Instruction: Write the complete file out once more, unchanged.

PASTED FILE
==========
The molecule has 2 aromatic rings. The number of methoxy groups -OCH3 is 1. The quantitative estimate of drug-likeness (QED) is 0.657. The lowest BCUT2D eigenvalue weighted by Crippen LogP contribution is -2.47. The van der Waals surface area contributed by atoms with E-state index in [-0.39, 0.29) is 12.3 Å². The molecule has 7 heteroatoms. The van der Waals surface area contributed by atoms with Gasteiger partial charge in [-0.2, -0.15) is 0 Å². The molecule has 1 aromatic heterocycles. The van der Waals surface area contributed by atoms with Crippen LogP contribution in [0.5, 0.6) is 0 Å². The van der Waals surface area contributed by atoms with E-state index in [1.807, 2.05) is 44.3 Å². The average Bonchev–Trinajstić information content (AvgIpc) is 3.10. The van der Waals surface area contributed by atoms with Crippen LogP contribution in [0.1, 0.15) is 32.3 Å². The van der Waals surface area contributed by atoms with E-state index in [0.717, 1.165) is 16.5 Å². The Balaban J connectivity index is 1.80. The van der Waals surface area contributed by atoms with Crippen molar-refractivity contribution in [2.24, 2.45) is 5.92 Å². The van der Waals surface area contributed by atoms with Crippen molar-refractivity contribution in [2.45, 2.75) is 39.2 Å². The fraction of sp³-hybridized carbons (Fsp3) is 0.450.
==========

The molecule has 2 aromatic rings. The number of methoxy groups -OCH3 is 1. The quantitative estimate of drug-likeness (QED) is 0.657. The lowest BCUT2D eigenvalue weighted by Crippen LogP contribution is -2.47. The van der Waals surface area contributed by atoms with E-state index in [-0.39, 0.29) is 12.3 Å². The molecule has 7 heteroatoms. The van der Waals surface area contributed by atoms with Gasteiger partial charge in [-0.2, -0.15) is 0 Å². The molecule has 1 aromatic heterocycles. The van der Waals surface area contributed by atoms with Crippen LogP contribution in [0.5, 0.6) is 0 Å². The van der Waals surface area contributed by atoms with E-state index in [1.807, 2.05) is 44.3 Å². The average Bonchev–Trinajstić information content (AvgIpc) is 3.10. The van der Waals surface area contributed by atoms with Crippen LogP contribution in [0.1, 0.15) is 32.3 Å². The van der Waals surface area contributed by atoms with E-state index in [0.717, 1.165) is 16.5 Å². The Balaban J connectivity index is 1.80. The van der Waals surface area contributed by atoms with Crippen molar-refractivity contribution in [2.24, 2.45) is 5.92 Å². The van der Waals surface area contributed by atoms with Crippen molar-refractivity contribution in [2.45, 2.75) is 39.2 Å². The fraction of sp³-hybridized carbons (Fsp3) is 0.450.